Josh Young is a child care industry veteran. He and his wife founded the Young Schools in DC and Baltimore 28 years ago. They are a multi-million dollar chain with over 1,000 children and 220 staff. Josh works in a high-end market and runs a quality program based on the Reggio Emilia Approach. He’s always ran at 85-90% capacity.
One day several years ago, he started listening to some of Kris Murray’s CDs and saw something worth following up on. He decided to attend the Child Care Success Summit in Vegas and see where it took him. At the Summit, he joined our Child Care Success Academy Platinum group and considers it to be one of the best decisions he’s ever made. His schools are now at 100% capacity with as many as 500 students on waiting lists per school!
Of course, the big question is, what lead to his success and how can you apply it to your own center? We’ll share two of his secrets with you today – Raising the Bar and Building a Culture of Excellence.
More than a Job, ECE is a Profession
Let’s face it, your teachers and directors will never get rich in the field of early childhood education. It’s one of the lowest paid professions in the US and respect from the general populace has never been that high.
But Josh looks at it differently. He knows that teaching young children is a passion deserving of respect. The earliest years of a child’s life are some of their most formative and early childhood educators can play a transformational role in not just helping individual children, but society overall.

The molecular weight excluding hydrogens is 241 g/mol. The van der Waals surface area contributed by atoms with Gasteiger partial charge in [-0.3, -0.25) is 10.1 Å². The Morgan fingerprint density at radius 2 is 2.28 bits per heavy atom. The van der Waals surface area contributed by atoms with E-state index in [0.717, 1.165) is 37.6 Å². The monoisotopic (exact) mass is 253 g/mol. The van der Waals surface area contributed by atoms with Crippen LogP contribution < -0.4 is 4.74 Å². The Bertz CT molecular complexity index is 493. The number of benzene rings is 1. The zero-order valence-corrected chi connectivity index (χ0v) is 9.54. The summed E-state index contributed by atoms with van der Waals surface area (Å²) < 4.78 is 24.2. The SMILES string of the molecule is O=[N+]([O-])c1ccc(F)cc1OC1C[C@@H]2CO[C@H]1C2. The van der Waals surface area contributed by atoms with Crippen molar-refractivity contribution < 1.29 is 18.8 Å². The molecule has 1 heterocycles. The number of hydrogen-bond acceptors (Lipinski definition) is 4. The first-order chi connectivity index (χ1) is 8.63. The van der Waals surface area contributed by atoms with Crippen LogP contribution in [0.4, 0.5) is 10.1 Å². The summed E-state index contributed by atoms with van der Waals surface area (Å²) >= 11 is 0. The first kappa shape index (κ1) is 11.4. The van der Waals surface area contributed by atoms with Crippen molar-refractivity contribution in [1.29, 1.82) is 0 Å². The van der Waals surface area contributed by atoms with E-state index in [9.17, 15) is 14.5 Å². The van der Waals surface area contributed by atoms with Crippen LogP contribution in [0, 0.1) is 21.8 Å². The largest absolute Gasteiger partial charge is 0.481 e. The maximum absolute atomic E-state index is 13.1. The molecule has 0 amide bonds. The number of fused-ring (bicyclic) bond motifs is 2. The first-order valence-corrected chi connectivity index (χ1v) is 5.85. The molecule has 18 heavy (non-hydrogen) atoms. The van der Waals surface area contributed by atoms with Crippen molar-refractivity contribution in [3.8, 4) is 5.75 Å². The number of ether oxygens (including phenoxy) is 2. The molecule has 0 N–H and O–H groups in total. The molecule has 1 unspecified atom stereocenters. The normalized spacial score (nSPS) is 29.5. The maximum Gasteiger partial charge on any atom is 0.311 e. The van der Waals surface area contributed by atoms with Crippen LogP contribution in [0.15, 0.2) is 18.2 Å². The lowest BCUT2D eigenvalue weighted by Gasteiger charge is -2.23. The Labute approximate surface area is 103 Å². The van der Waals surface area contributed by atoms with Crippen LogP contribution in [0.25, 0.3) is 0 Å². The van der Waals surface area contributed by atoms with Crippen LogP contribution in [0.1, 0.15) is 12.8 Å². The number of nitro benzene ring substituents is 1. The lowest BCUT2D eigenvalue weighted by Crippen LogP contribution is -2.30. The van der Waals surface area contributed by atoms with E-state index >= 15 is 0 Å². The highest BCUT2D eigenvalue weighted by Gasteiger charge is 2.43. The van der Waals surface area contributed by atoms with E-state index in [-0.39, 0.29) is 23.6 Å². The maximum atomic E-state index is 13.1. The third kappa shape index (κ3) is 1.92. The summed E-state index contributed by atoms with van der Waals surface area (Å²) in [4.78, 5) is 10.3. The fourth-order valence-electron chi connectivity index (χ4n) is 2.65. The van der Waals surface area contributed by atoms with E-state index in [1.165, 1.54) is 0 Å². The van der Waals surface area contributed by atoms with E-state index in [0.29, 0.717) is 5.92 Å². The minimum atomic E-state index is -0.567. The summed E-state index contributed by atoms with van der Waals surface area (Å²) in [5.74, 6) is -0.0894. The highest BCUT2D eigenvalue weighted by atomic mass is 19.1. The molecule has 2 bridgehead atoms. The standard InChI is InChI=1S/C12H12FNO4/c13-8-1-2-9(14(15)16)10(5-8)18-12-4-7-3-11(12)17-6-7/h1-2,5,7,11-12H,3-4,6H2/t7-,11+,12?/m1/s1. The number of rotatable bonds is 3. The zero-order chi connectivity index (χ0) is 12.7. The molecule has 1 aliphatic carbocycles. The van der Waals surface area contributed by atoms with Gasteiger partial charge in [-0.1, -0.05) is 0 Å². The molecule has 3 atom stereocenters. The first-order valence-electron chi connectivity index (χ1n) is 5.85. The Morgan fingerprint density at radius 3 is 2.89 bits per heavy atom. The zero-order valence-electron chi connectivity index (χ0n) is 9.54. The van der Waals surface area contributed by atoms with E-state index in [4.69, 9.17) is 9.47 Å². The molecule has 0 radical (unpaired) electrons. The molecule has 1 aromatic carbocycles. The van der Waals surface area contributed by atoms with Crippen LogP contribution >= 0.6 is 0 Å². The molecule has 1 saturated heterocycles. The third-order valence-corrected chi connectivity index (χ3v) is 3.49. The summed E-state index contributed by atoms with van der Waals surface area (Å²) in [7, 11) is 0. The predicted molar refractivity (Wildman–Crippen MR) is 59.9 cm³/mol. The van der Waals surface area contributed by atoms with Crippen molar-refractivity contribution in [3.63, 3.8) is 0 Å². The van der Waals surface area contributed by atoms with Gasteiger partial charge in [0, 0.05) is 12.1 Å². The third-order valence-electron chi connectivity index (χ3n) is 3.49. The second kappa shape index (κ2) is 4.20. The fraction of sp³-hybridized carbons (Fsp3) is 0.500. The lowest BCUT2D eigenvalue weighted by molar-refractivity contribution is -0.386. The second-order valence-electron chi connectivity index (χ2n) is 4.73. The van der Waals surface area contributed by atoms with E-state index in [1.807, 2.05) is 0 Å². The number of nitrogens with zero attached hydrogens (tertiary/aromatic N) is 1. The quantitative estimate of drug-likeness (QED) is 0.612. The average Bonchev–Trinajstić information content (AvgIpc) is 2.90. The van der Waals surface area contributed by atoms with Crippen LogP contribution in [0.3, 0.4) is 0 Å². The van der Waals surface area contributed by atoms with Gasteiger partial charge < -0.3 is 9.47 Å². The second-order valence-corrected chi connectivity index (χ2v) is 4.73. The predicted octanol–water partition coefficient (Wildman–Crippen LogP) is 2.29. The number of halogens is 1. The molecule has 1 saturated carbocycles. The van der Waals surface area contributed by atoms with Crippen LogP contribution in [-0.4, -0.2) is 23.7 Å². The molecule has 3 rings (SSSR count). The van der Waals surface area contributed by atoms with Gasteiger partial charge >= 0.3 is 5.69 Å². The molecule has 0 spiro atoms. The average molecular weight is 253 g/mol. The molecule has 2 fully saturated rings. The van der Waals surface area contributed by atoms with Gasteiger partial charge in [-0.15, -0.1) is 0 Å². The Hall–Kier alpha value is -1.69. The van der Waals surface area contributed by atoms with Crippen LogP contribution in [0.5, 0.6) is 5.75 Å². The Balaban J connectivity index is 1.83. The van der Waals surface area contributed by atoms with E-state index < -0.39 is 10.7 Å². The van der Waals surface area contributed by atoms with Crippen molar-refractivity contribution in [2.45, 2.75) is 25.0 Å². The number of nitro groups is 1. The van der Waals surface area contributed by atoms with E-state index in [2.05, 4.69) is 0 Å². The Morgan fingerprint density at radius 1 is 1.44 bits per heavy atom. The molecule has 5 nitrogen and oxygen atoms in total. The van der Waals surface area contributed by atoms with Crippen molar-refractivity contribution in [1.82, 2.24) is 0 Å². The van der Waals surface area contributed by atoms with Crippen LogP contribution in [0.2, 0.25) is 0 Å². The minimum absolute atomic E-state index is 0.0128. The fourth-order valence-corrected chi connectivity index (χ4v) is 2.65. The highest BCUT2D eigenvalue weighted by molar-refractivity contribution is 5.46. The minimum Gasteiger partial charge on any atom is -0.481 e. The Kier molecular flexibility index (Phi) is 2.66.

Seeing and understanding the need of his team to feel pride in their role, and to ensure that parents see them in the same light, Josh changed the names of roles in his schools. He says, “We are professionals and this is a professional industry.” He doesn’t call them child cares or centers. He calls them schools. His directors are called Heads of Schools.
It’s a simple, but powerful difference. The pay may be low, but it takes a high-caliber professional to commit to doing your best while knowing full well that you could work somewhere else for more money. Staff retention is a key driver of performance and business health in the child care industry, or should we say early childhood schools, with the industry average being 40% turnover in one year’s time. 40% turnover? That’s nearly half your staff changed out every year, which is awful for your children, your team, and your business!
Pride, Development, and Staff Retention
Billionaire and leadership expert Richard Branson says, “Clients do not come first. Employees come first. If you take care of employees, they will take care of the clients.” By helping his team take pride in what they do, Josh is ensuring his team stays happy in their jobs.
Josh also provides extensive development opportunities for his team. This isn’t just the mandatory training required by the state that every child care advertises in their brochures. Josh goes above and beyond by ensuring that his team has opportunities to learn from each other, take on new challenges, and have extended training opportunities focused on their goals, not just licensing’s or his schools’.